§ MR. SEXTON
asked the Chief Secretary to the Lord Lieutenant of Ireland, Whether he has observed the proceedings of a special Petty Sessions Court, held at Waterford on Friday last (and composed of Mr. Redmond, R.M. Dungarvan, and Mr. Meldon, R.M. Tipperary), with reference to a charge brought under the fifth section of the Crime Prevention Act against Miss Mary Keane, for interfering with the business transactions of Mr. Edward Courtney, a butter merchant; whether, although Miss Keane, pleading that the summons had only been served the day before, requested an adjournment for a week to prepare her defence, secure the attendance of her witnesses, and provide herself with professional assistance, the magistrates refused to adjourn, and sentenced her forthwith to a month's imprisonment, one of them remarking, as a reason for the refusal, that he had come fifty miles to try the case; and, whether, in the further administration of the Crime Prevention Act, care will be taken that due facilities will be given to persons charged to prepare their defence and provide themselves with professional assistance?
§ MR. TREVELYAN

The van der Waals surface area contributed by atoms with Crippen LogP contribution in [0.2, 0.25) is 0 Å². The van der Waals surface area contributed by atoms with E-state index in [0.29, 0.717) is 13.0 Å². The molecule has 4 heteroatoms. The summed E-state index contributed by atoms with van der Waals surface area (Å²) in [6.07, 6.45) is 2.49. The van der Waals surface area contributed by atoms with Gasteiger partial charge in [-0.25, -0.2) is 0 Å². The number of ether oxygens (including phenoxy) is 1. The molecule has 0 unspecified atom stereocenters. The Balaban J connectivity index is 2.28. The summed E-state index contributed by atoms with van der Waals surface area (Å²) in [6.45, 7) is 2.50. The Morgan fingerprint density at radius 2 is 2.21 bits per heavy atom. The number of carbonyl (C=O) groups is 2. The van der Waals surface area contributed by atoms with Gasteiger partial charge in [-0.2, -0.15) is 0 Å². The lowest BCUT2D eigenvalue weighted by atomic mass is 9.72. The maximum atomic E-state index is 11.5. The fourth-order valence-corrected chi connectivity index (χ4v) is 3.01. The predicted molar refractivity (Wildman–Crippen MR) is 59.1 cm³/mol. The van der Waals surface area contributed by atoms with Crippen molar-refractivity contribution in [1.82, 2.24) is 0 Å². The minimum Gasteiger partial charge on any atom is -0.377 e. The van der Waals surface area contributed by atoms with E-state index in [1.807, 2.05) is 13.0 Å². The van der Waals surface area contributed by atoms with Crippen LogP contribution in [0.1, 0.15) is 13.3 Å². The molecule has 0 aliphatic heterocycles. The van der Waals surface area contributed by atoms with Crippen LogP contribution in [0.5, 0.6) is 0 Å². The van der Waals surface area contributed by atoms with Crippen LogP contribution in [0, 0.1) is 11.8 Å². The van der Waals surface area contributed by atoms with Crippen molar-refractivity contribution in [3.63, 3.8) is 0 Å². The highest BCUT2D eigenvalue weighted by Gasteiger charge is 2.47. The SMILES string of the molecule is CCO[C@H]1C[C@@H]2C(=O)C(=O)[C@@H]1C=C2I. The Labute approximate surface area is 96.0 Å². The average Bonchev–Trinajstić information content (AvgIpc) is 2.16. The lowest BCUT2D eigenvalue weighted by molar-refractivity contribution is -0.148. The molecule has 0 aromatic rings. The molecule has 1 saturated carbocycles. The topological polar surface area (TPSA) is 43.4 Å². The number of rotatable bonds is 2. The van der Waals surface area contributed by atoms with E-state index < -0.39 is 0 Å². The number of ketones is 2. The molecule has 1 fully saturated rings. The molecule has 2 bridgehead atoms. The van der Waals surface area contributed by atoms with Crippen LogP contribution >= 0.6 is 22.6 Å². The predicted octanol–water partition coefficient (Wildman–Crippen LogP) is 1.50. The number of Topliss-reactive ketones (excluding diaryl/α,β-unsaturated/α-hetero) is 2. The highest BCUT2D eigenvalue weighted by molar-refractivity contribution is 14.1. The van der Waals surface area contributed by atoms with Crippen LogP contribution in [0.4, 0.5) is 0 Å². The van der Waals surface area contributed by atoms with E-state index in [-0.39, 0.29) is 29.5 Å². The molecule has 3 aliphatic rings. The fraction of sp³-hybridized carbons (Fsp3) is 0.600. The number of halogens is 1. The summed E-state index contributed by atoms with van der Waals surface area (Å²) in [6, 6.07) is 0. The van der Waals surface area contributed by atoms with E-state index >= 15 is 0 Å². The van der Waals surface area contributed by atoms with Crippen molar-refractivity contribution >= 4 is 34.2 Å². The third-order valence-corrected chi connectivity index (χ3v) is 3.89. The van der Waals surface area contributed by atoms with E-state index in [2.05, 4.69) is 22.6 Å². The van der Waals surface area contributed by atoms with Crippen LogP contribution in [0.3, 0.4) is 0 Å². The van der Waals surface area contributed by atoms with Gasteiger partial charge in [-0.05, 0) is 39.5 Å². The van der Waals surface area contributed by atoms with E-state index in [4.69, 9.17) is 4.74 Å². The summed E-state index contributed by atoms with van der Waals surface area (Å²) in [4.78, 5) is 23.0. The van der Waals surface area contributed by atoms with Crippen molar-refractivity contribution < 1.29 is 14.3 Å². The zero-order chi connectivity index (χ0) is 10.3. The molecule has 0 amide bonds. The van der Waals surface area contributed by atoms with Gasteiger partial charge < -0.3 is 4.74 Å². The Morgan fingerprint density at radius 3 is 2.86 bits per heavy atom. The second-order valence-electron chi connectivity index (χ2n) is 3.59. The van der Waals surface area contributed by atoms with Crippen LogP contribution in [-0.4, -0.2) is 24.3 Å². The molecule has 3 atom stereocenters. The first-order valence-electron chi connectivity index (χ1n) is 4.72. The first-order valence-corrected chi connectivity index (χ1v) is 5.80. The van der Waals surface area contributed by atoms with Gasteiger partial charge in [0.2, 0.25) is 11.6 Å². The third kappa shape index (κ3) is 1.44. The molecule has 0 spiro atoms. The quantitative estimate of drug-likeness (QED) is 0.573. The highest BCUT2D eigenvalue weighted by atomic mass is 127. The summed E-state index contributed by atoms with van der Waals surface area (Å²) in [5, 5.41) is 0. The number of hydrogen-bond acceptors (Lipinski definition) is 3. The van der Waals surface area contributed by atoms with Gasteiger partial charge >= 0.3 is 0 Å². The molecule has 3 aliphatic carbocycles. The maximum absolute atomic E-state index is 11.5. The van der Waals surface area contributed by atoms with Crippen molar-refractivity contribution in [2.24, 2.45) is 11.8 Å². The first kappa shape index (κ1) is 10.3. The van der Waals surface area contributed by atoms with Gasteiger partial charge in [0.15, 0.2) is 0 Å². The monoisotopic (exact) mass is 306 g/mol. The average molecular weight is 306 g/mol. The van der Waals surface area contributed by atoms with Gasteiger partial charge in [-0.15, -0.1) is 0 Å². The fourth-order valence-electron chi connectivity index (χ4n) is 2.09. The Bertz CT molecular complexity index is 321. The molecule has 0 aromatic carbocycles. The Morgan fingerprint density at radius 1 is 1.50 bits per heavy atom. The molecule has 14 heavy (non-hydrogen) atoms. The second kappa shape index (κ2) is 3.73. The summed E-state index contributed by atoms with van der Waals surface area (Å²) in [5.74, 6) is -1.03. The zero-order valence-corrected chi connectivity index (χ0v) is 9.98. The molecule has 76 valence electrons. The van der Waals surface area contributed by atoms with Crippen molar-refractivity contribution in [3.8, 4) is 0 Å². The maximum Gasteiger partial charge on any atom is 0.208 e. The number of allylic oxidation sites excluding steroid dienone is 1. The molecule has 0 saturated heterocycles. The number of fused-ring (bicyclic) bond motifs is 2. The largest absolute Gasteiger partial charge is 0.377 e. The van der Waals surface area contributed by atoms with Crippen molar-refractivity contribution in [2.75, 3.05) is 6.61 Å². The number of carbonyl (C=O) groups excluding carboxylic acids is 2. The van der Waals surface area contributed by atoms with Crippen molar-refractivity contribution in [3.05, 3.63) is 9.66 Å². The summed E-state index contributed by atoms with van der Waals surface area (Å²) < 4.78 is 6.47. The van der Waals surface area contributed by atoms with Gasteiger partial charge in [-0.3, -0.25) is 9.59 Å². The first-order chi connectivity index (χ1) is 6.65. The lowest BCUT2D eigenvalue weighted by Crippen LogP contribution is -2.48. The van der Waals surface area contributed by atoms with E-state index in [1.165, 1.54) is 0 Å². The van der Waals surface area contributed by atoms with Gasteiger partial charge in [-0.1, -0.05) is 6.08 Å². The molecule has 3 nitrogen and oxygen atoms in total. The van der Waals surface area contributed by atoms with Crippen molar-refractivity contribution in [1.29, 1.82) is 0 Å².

Sir, I have had to obtain a Report upon this Question by telegraph, as it only appeared yesterday. The Resident Magistrate informs me that when the case was called, the defendant, Miss Mary Keane, refused to appear, although at the time outside the Court. Information had to be sworn, and a warrant issued to compel her attendance. She then alleged that she had not been served with a summons; but it was clearly proved that a summons had been served on her personally on the previous morning. The charge was gone into, and a case of persistent intimidation proved in the clearest manner. Miss Keane cross-examined the principal witness; but, when called on for her defence, she asked to have the case 602 adjourned for a number of witnesses. When asked to name them she refused several times, and eventually named but one. She refused to state what her defence was, and the magistrates were satisfied that the application for adjournment was not bonâ fide, but merely vexatious. Mr. Meldon, the Resident Magistrate, stated so, adding that the magistrates would not adjourn the case, especially as the Court was formed at some inconvenience, and he himself had travelled 50 miles to hear the case; but this was not assigned as the reason for not adjourning. The defendant did not claim that she had made any effort to procure professional assistance or the attendance of witnesses.